Ahhhhh . . . a good night’s sleep. And last night I finally enjoyed one, after a nearly two-month stint of my toddler waking frequently each night due to teething. Beyond loaning your sleepless toddler out to friends for the night, how can a good night’s sleep be assured?
Probably it can’t. Or should I say unfortunately it can’t. Oh, what I wouldn’t do to know I could sleep eight straight hours every night (says the very tired mom . . . ).
Don’t fret along with me yet — this article has some simple tips to help you create the environment needed for a good sleep. And if you don’t have a toddler, you might stand a fighting chance.
One common suggestion is included here — use your bedroom for sleeping only. Not as an office, exercise room, TV room or anything else but a sleeping room. Other been there, done that suggestions are included too.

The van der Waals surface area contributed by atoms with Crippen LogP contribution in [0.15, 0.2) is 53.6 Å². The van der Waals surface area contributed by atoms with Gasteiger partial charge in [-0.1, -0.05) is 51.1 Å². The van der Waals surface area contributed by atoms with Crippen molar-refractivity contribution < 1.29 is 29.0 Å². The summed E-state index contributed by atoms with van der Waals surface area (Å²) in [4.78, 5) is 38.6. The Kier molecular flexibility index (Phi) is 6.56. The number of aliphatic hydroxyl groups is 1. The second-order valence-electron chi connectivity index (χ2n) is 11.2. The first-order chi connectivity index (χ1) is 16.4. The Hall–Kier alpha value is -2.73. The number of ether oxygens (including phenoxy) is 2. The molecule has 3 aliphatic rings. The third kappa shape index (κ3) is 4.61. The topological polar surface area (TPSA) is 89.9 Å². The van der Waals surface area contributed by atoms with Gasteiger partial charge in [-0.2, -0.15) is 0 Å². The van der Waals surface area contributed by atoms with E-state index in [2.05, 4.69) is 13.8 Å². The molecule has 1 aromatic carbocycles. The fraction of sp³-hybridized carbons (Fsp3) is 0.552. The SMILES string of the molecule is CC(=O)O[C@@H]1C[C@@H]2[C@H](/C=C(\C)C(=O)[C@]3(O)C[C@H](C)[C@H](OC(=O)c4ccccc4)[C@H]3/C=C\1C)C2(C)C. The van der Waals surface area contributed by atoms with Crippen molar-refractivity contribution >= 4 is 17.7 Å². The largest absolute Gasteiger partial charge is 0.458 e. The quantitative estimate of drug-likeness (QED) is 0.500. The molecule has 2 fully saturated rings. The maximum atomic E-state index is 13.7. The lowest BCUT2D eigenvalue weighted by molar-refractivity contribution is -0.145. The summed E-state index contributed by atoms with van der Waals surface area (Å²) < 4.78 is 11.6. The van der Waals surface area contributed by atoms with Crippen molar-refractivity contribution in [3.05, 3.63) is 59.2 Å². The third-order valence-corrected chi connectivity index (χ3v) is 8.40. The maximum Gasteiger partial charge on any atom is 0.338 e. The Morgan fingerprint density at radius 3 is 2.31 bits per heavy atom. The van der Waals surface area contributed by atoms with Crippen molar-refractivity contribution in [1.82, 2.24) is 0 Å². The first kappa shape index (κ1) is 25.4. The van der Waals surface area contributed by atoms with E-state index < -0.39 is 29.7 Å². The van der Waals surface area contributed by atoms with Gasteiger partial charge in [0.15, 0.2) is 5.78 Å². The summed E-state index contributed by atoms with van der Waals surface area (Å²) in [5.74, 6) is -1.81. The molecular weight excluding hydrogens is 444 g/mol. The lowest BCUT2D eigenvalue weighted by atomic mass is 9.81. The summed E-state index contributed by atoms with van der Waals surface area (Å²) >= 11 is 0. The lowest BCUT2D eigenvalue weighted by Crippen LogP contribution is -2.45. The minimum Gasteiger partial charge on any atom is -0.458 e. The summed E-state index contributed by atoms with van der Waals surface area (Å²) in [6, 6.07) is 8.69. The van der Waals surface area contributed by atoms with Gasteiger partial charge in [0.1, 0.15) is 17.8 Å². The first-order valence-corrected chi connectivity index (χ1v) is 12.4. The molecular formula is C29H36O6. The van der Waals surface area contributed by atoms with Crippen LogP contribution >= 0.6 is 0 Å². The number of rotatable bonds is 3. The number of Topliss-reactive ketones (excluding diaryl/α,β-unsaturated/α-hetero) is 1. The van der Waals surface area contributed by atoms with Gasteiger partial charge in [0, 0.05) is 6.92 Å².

But the tips that really hit home for me were the ones that I read about in all of the “how to get your children to sleep” books. And in the past two years, I think I have read them all, folks. But I digress. It does makes sense for the things that work for kids to work for adults too.
For example, set a bedtime routine and stick with it. This will give your body time to pick up the signals that bedtime is soon to come, and hopefully your body will relax in response. Make sure the light, temperature and noise levels in your room all work for you. Some people need white noise, others like to hear household sounds. I like to sleep in a cold room with lots of blankets on, other may like a warmer room with lighter blankets.
Whatever your preferences, make them a habit and routine and do them every night. If you aren’t teething, they should work to help you drift off into slumberland.
Author by Debra McDuffee